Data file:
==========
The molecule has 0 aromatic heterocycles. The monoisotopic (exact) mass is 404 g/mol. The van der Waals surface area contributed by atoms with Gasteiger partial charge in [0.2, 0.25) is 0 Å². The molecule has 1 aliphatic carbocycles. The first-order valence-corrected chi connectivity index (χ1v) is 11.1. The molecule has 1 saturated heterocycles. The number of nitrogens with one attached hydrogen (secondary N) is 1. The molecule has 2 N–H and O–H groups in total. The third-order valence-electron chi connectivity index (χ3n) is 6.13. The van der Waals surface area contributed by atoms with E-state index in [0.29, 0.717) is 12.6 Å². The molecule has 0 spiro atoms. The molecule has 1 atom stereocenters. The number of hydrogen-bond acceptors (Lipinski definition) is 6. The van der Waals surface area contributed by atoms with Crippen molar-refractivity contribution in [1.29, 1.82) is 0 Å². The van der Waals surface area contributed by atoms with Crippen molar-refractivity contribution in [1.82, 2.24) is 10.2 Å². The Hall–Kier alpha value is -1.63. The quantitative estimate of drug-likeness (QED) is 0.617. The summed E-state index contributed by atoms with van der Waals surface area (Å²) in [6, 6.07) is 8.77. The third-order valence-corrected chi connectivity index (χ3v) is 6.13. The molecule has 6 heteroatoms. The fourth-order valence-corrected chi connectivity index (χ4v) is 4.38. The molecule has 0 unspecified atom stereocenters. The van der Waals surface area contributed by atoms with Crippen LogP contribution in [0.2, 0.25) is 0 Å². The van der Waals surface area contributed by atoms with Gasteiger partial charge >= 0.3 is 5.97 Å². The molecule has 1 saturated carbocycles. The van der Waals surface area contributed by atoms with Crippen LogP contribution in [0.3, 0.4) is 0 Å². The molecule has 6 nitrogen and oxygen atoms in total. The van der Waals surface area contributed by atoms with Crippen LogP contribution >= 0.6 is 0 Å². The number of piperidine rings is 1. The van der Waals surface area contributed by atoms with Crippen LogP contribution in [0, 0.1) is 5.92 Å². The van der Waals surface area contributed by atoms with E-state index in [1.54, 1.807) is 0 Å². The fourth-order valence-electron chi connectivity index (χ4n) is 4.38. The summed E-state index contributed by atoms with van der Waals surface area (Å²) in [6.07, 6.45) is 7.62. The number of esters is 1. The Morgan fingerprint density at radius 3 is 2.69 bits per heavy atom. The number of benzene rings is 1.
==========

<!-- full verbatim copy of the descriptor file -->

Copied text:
The molecule has 0 aromatic heterocycles. The monoisotopic (exact) mass is 404 g/mol. The van der Waals surface area contributed by atoms with Gasteiger partial charge in [0.2, 0.25) is 0 Å². The molecule has 1 aliphatic carbocycles. The first-order valence-corrected chi connectivity index (χ1v) is 11.1. The molecule has 1 saturated heterocycles. The number of nitrogens with one attached hydrogen (secondary N) is 1. The molecule has 2 N–H and O–H groups in total. The third-order valence-electron chi connectivity index (χ3n) is 6.13. The van der Waals surface area contributed by atoms with E-state index in [0.29, 0.717) is 12.6 Å². The molecule has 0 spiro atoms. The molecule has 1 atom stereocenters. The number of hydrogen-bond acceptors (Lipinski definition) is 6. The van der Waals surface area contributed by atoms with Crippen molar-refractivity contribution in [1.29, 1.82) is 0 Å². The van der Waals surface area contributed by atoms with Crippen molar-refractivity contribution in [1.82, 2.24) is 10.2 Å². The Hall–Kier alpha value is -1.63. The quantitative estimate of drug-likeness (QED) is 0.617. The summed E-state index contributed by atoms with van der Waals surface area (Å²) in [6, 6.07) is 8.77. The third-order valence-corrected chi connectivity index (χ3v) is 6.13. The molecule has 6 heteroatoms. The fourth-order valence-corrected chi connectivity index (χ4v) is 4.38. The molecule has 0 unspecified atom stereocenters. The van der Waals surface area contributed by atoms with Crippen LogP contribution in [0.2, 0.25) is 0 Å². The van der Waals surface area contributed by atoms with Gasteiger partial charge >= 0.3 is 5.97 Å². The molecule has 1 saturated carbocycles. The van der Waals surface area contributed by atoms with Crippen LogP contribution in [0.3, 0.4) is 0 Å². The molecule has 6 nitrogen and oxygen atoms in total. The van der Waals surface area contributed by atoms with Crippen LogP contribution >= 0.6 is 0 Å². The number of piperidine rings is 1. The van der Waals surface area contributed by atoms with Crippen LogP contribution in [0, 0.1) is 5.92 Å². The van der Waals surface area contributed by atoms with E-state index in [1.54, 1.807) is 0 Å². The fourth-order valence-electron chi connectivity index (χ4n) is 4.38. The summed E-state index contributed by atoms with van der Waals surface area (Å²) in [6.07, 6.45) is 7.62. The number of esters is 1. The Morgan fingerprint density at radius 3 is 2.69 bits per heavy atom. The number of benzene rings is 1.